- The Washington Times - Saturday, November 23, 2002

Artist Joseph Sheppard of Baltimore and Pietrasanta, Italy, strides purposefully into his solo exhibit at the University of Maryland University College (UMUC). The gallery, located in the lower level of the UMUC Inn and Conference Center in Adelphi, is spacious enough for Mr. Sheppard's oversized works.
The tall, heavyset artist with white beard and ponytail is clearly delighted until he sees several round tables holding luncheon guests near the paintings. The visitors are members of an association meeting at the center. Mr. Sheppard, 72, diplomatically shrugs his shoulders. "I guess my art goes with the food," he says.
The exhibit, "Joseph Sheppard: 50 Years of Art" shows his larger paintings, including include several based on earlier work. "Over the past 50 years, I have painted and sold nearly 2,000 paintings," the artist says. "There were 20 that had special meaning to me as far as subject and composition. I recently reworked them on a larger scale and am showing them here."
The exhibit, part of a traveling display he organized, started in Pietrasanta, journeyed to several venues throughout Italy and then came to the United States. In addition to UMUC, sections of the traveling show can be viewed at the Walters Art Museum and Evergreen House of Johns Hopkins University, both in Baltimore.
Mr. Sheppard points to paintings created from "old friends," such as "The Parade" with what he calls its "joie de vivre and golden girls"; "Rock and Roll," which he calls "incredibly frenetic"; and "Da Martick's," the Baltimore bar "where I lost a wife to the Dixieland band's drummer and sold my first painting."
Sitting at one of the now-empty lunch tables, Mr. Sheppard reminisces: "It all started with Mrs. John Garrett, the Baltimore art patron who not only collected, but brought Jacques Maroger to the Maryland Institute of Art from France." Mr. Maroger, the former technical director of the Laboratory of the Louvre, was renowned for rediscovering the oil-painting mediums of Jan van Eyck and other Flemish and Italian Renaissance painters.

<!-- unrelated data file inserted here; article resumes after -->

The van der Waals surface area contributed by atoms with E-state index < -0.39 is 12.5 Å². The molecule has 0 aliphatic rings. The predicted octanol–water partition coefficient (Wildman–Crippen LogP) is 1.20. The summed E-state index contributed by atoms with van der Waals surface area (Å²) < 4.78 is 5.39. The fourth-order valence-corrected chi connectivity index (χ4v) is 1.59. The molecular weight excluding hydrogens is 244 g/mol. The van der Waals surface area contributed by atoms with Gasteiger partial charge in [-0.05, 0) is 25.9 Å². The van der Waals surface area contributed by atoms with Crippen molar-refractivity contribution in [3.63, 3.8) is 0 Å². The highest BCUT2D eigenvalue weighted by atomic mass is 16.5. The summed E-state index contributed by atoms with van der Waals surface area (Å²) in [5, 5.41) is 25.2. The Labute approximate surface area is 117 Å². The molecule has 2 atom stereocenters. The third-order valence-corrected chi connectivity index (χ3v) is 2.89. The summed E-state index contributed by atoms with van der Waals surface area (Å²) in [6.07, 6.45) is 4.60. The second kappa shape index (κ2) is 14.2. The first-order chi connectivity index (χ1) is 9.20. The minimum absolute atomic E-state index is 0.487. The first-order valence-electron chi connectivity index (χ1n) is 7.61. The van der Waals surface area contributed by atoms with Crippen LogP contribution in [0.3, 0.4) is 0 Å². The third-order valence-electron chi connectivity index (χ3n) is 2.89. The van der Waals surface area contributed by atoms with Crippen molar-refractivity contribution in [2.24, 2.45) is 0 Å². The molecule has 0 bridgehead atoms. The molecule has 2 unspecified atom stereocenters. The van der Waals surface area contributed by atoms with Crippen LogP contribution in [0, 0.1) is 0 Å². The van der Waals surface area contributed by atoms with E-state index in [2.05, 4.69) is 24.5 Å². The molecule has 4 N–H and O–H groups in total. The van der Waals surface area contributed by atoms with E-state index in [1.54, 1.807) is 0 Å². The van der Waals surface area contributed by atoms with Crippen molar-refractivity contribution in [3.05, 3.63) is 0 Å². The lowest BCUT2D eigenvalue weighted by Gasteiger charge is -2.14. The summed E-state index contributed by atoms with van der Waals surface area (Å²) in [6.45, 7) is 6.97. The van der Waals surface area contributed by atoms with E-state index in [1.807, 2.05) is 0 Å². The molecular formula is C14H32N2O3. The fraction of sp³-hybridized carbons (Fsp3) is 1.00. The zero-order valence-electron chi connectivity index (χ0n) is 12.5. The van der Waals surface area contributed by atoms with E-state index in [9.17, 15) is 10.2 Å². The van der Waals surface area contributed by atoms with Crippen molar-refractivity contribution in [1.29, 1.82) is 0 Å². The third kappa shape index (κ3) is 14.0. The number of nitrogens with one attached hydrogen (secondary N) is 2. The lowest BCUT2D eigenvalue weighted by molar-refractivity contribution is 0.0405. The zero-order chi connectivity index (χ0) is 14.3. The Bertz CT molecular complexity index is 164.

"He taught us to paint with the old masters' mediums but also insisted we learn the traditional skills of drawing, perspective and anatomy. He made us copy famous paintings in the local museums. So, when I went to Italy on a Guggenheim [Fellowship], I felt right at home," the artist says.
He remembers also that New Yorker Reginald Marsh, a famous social-realist artist friend of Mr. Maroger's, came to sketch with the students. At the time, Mr. Sheppard was painting Baltimore street scenes but was afraid to put in figures. He liked painting single figures but hadn't tried groups.
"You'll never find out unless you try," Mr. Marsh told him. Mr. Sheppard did and began rendering Baltimore nightspots, rough neighborhoods where it was dangerous for whites to visit, and boxing prizefights, which have become his trademark. "Baltimore was heavily segregated at the time," the artist notes.
"I came from a family in Owings Mills that didn't have any money. I faced making a living realistically and sold paintings while I was still in school on scholarship. I knew I had to produce something to get something back," he says.
Fortunately, his sympathetic, highly detailed paintings of Baltimore nightspots, black neighborhoods and prizefighters all unpopular subjects for serious artists in the 1950s sold well from the beginning. (Paintings from the decade after he graduated from the Maryland Institute are on view at Evergreen House.)
He remembers that Mr. Maroger helped him and other former institute students exhibit at the Grand Central Gallery in New York and the Mount Vernon Club in Baltimore. Soon, the artist and his painter friends came to be known as the Baltimore Realists. On the strength of his reputation, he won his Guggenheim Fellowship to Europe in 1957. "By 1958, I had had one-person shows in Paris, Washington, Boston, Philadelphia and New York," he recalls happily.
Mr. Sheppard had enough success by the 1970s to live first in Florence, Italy, and then to divide his time between Baltimore and Pietrasanta. "I had a wife who was a sculptor and wanted to live in Pietrasanta. So I went there, too, and began sculpting," he says.
Now married to interior designer Rita St. Clair he declines to specify his exact number of wives the artist appears happy with his two lives. He says he feels an intensification of his old-masters training when in Italy. The artist points to "Quinto's," a rowdy drinking and eating scene in a small Florentine trattoria reminiscent of paintings by Frans Hals and Johannes Vermeer.
He sculpts, mainly in the Italian Renaissance mode, in Italy also. "Artists as different as Michelangelo and Isamu Noguchi worked at Pietrasanta because of the famous Carrara chain of marble," Mr. Sheppard emphasizes. The marble quarries and bronze casters drew him to the artists' colony and keep him working there.
He hasn't forgotten the importance of his Baltimore years, which he considers crucial to his development as an artist. "I felt I had to dig into the life of Baltimore in the 1940s and 1950s," Mr. Sheppard concludes, "because it touched me, and my feelings for humanity, so deeply.
He jumps up suddenly, looking at his watch.
"Oh, my gosh, I have to pick up Bianca at the vet by five, and there'll be all that traffic," he says apologetically and runs for the door. m


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